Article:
|Publication number||US5587645 A|
|Application number||US 08/208,540|
|Publication date||Dec 24, 1996|
|Filing date||Mar 9, 1994|
|Priority date||Mar 9, 1994|
|Publication number||08208540, 208540, US 5587645 A, US 5587645A, US-A-5587645, US5587645 A, US5587645A|
|Inventors||Eduardo Sciammarella, Michael Lang|
|Original Assignee||Sony Corporation, Sony Electronics Inc.|
|Export Citation||BiBTeX, EndNote, RefMan|
|Patent Citations (19), Referenced by (42), Classifications (11), Legal Events (6)|
|External Links: USPTO, USPTO Assignment, Espacenet|
This invention relates generally to cordless telephones, and more particularly, to a battery charger for charging a battery in a cordless telephone handset.
A cordless telephone typically includes a portable handset and a stationary base unit. The base unit is electrically connected to a telephone line and includes a cradle for holding the handset in a vertical position. In addition, the base unit and handset each include a radio transmitter and receiver to enable communication between the handset and the base unit and thus the telephone line. This provides a user with substantially more freedom of movement while using the handset than that provided by a conventional telephone having a telephone cord connecting the handset to the base unit.
The handset is energized by a rechargeable battery included in the handset. The base unit includes a battery charger for recharging the handset battery when the handset is placed in the cradle. The battery charger is energized by electrically connecting the battery charger to a standard AC power supply.
In operation, the user removes the handset from the cradle and communicates through the handset while transporting the handset. The handset may be transported a substantial distance away from the base unit during use. By way of example, the handset may be moved to a different room or floor of a house other than the room or floor in which the base unit is located. Moreover, the handset may be moved outside of the house altogether.
The number of locations in a house that provide access to both a telephone line and an AC outlet is typically limited, thus limiting the number of locations where the base unit may be located. Therefore, it may be very inconvenient to transport the handset back to the base unit after each use. As a result, the handset is frequently not returned back to the cradle for recharging.
In many emergency situations, such as during severe storms, hurricanes, tornadoes and others, electrical power to residential areas is cut off due to equipment damage. This leaves many homes without electrical power needed for interior lighting, thus resulting in limited visibility for occupants in the home. Frequently, the telephone system may still be operational although electrical power has been cut off. However, finding a handset in order to be able to place a telephone call may be difficult in low light conditions. Furthermore, the handset may not operate since the handset batteries may require recharging.
Therefore, there is a need for a battery charger, for a cordless telephone, which is portable to thus render recharging of a handset battery more convenient for a user. Furthermore, there is a need for a battery charger, for a cordless telephone, that includes a light which provides emergency illumination when electrical power to a home is cut off and which enables a user to locate a handset while the handset is being recharged.
A battery charger for a cordless telephone handset having rechargeable batteries, wherein the battery charger is energized by a power supply. The battery charger includes a housing having an aperture for receiving the handset. The housing includes a charging device for recharging the batteries and a light detection device for detecting whether a level of light impinging on the housing is below a predetermined level. The housing further includes an illumination device for providing illumination around said housing and a power supply circuit for supplying electrical power from the power supply to energize the charging device, light detection device and the illumination device. In addition, the housing includes a battery supply circuit for supplying electrical power from the battery to energize the lamp when the power supply is disconnected from the battery charger and when the light detection device detects a level of light below the predetermined level.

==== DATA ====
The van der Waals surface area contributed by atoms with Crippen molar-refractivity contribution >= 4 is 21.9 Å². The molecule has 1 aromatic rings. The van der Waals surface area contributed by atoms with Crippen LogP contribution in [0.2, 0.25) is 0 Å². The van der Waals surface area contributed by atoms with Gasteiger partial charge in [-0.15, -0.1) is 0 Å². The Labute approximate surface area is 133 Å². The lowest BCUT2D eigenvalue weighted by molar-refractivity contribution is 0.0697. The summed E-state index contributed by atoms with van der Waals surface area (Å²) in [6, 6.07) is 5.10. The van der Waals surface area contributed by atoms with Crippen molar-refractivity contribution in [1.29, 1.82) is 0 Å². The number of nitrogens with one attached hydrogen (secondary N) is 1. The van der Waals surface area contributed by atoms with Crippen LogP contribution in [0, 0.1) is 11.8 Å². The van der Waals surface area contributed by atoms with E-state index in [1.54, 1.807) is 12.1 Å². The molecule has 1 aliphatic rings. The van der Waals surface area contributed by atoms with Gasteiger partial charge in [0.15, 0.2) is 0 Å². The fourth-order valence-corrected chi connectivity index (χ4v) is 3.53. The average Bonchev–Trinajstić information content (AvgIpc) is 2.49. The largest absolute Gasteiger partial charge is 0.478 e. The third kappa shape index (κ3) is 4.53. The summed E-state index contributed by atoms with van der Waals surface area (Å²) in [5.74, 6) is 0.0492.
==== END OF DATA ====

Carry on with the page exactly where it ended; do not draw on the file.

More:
FIG. 1 is a partial cross sectional side view of a charging device in accordance with the present invention.
FIG. 2 is a from view of the charging device along line 2--2 of FIG. 1.
FIG. 3 is a schematic diagram of the charging device.
The present invention will now be described by referring to the following description in conjunction with FIGS. 1-3 wherein like elements are designated by like reference numerals.
Referring to FIG. 1, a partial cross sectional side view of a charging device 10 in accordance with the present invention is shown. The charging device 10 serves to recharge batteries (not shown) of a cordless telephone handset 12 (only a first end 14 of the handset 12 is shown in FIG. 1). The first end 14 of the handset 12 includes substantially horizontal first 16 and second 18 end surfaces. The second end surface 18 includes first 20 and second 21 handset contacts (only the first contact 20 is shown in FIG. 1) which are electrically coupled to the handset battery.
The charging device 10 includes a substantially rectangular housing 22 which houses a battery charger (not shown in FIG. 1) and associated circuitry for recharging the handset battery. The housing 22 includes a downwardly sloping top surface 24 having a cavity or cradle 26 for receiving the first end 14 of the handset 12. The cradle 26 includes substantially vertical sidewalls 28 and horizontal first 30 and second 32 bottom surfaces. The first 30 and second 32 bottom surfaces are adapted to mate with the first 16 and second 18 end surfaces of the handset 12 so as to stably hold the handset 12 in a substantially vertical position. The second bottom surface 32 includes first 34 and second 35 charger contacts (only the first charger contact 34 is shown in FIG. 1) which are electrically coupled to the battery charger. The first 34 and second 35 charger contacts are positioned to mate with the first 20 and second 21 handset contacts, respectively, so as to electrically couple the battery charger to the battery.